Dr. Wally Morrow, a respected and progressive academic, is one of the most distinctive thinkers in South African education. With a career in tertiary education that spans over 30 years, he emphasized the necessity of prioritizing education at the national level in his presentation titled “Education for All in South Africa: Thirteen Years after the Transition to Democracy”. “Good intentions are not enough,” said Morrow, who contended that although access to education has increased, quality has suffered. He identified the root causes as the shortage of financial and other resources, reverse discrimination where students must be promoted despite their lack of academic achievement, side-lining of academic professionals, marginalization of the practice of teaching, poor distribution of teachers and underemployment of human resources. The former Dean of Education at two South African Universities, Morrow proposed redefining the perception of the education sector beyond a mere service provider to a system that sees teachers as respected professionals who must be integrally involved in planning outcomes for their students. Dr. Morrow also believes that it is essential to separate the teaching function from the other support services necessary for learning to take place. Finally, according to the presenter, in South Africa there is a need for fairer distribution of professional teachers.
The final speaker of the day, St. George’s University’s Vice Provost for International Program Development Dr. Calum Macpherson, outlined the institution’s contribution to education and research in the region and beyond. Dr. Macpherson showed WINDREF’s partners throughout the world and highlighted the accomplishments of the research teams which have presented at international conferences for over 13 years. St. George’s has almost 7,000 graduates from more than 130 countries working around the globe. With the creation of the Windward Islands Research & Education Foundation (WINDREF) on its campus in 1993, research students have collaborated with Ministries of Health, alumni, other universities, non-governmental organizations and communities on various projects. Dengue fever, the Mona Monkey, HIV, AIDS and water are among the critical subjects studied by WINDREF researchers.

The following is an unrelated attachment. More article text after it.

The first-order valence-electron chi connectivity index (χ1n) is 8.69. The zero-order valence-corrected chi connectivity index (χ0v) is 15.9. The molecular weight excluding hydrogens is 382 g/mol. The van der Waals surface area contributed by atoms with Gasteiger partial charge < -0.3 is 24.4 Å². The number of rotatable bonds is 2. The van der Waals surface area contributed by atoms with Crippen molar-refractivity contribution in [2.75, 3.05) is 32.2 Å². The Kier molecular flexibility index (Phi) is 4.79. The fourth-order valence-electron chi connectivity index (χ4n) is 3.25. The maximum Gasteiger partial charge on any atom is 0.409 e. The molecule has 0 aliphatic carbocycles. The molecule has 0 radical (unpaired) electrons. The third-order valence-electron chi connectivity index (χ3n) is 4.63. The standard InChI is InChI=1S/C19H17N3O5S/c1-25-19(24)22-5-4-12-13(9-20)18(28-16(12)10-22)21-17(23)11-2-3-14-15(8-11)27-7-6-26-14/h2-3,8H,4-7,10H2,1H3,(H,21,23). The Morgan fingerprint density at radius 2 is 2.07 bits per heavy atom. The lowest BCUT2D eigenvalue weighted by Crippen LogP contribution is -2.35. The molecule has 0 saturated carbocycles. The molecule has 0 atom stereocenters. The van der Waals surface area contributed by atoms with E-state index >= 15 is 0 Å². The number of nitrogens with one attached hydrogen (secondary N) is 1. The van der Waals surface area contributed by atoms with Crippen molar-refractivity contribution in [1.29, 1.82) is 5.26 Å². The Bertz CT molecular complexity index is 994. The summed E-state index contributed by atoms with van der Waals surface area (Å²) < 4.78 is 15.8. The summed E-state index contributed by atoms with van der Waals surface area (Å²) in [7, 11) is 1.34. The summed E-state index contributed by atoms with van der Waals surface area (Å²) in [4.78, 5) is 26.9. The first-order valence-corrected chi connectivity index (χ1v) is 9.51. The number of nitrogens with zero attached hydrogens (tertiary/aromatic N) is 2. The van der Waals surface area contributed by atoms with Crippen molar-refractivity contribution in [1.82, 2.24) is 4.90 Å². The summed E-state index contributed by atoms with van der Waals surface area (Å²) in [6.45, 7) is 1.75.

Dr. Macpherson shared Dean Margaret Lambert’s presentation as she was unable to attend. This presentation showed the true nature of SGU’s international community. Fully 40% of the students are non-US, up from 10% 15 years ago. The University is realizing its goal of creating a truly international educational haven for students to live and work side by side and create a worldwide, lifelong network of colleagues and friends.
Lively and dynamic question and answer sessions followed each main speaker which challenged presenters and participants to analyze the implications of the topic as it applied to individuals, institutions and nations as a connected entity. SGU’s Dr. Antonia MacDonald-Smythe, Associate Dean of the School of Arts and Sciences, successfully facilitated the discussions throughout the day.
The objective of the 30 th Anniversary Symposium was two-fold: encouraging greater deliberation on the issues affecting the delivery of education and the consequences for national development, and challenging the University and other institutions to respond to the demands on and responsibility of education in a world with abundant resources, unequal distribution and disproportionate opportunities.
For complete presentations by Dr. Wally Morrow and Dr. Fitzhugh Mullan please see:
Dr. Wally Morrow Power Point Presentation
Dr. Fitzhugh Mullan Power Point Presentation